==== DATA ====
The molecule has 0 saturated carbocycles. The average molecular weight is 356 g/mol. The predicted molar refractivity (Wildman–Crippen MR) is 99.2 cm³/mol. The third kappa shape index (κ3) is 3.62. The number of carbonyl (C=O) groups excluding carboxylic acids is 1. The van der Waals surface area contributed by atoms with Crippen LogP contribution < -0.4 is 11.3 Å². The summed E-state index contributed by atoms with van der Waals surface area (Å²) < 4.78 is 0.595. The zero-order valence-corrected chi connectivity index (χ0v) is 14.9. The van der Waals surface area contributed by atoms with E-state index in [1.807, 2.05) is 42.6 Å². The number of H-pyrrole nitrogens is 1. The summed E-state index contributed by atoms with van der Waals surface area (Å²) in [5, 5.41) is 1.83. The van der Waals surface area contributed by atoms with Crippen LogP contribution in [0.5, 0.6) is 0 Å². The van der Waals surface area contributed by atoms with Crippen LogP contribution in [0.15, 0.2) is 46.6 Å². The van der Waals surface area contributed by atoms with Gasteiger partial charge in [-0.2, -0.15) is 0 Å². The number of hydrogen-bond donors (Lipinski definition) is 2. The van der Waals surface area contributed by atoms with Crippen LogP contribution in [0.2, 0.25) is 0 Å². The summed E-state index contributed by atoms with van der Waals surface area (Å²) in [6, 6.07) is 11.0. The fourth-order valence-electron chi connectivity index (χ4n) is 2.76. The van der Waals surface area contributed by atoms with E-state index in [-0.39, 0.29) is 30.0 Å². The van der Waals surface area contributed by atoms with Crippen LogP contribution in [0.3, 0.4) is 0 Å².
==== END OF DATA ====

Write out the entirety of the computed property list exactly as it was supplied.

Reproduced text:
The molecule has 0 saturated carbocycles. The average molecular weight is 356 g/mol. The predicted molar refractivity (Wildman–Crippen MR) is 99.2 cm³/mol. The third kappa shape index (κ3) is 3.62. The number of carbonyl (C=O) groups excluding carboxylic acids is 1. The van der Waals surface area contributed by atoms with Crippen LogP contribution < -0.4 is 11.3 Å². The summed E-state index contributed by atoms with van der Waals surface area (Å²) < 4.78 is 0.595. The zero-order valence-corrected chi connectivity index (χ0v) is 14.9. The van der Waals surface area contributed by atoms with E-state index in [1.807, 2.05) is 42.6 Å². The number of H-pyrrole nitrogens is 1. The summed E-state index contributed by atoms with van der Waals surface area (Å²) in [5, 5.41) is 1.83. The van der Waals surface area contributed by atoms with Crippen LogP contribution in [0.5, 0.6) is 0 Å². The van der Waals surface area contributed by atoms with Crippen LogP contribution in [0.15, 0.2) is 46.6 Å². The van der Waals surface area contributed by atoms with Gasteiger partial charge in [-0.2, -0.15) is 0 Å². The number of hydrogen-bond donors (Lipinski definition) is 2. The van der Waals surface area contributed by atoms with Crippen LogP contribution in [0.2, 0.25) is 0 Å². The summed E-state index contributed by atoms with van der Waals surface area (Å²) in [6, 6.07) is 11.0. The fourth-order valence-electron chi connectivity index (χ4n) is 2.76. The van der Waals surface area contributed by atoms with E-state index in [-0.39, 0.29) is 30.0 Å². The van der Waals surface area contributed by atoms with Crippen LogP contribution in [0.3, 0.4) is 0 Å².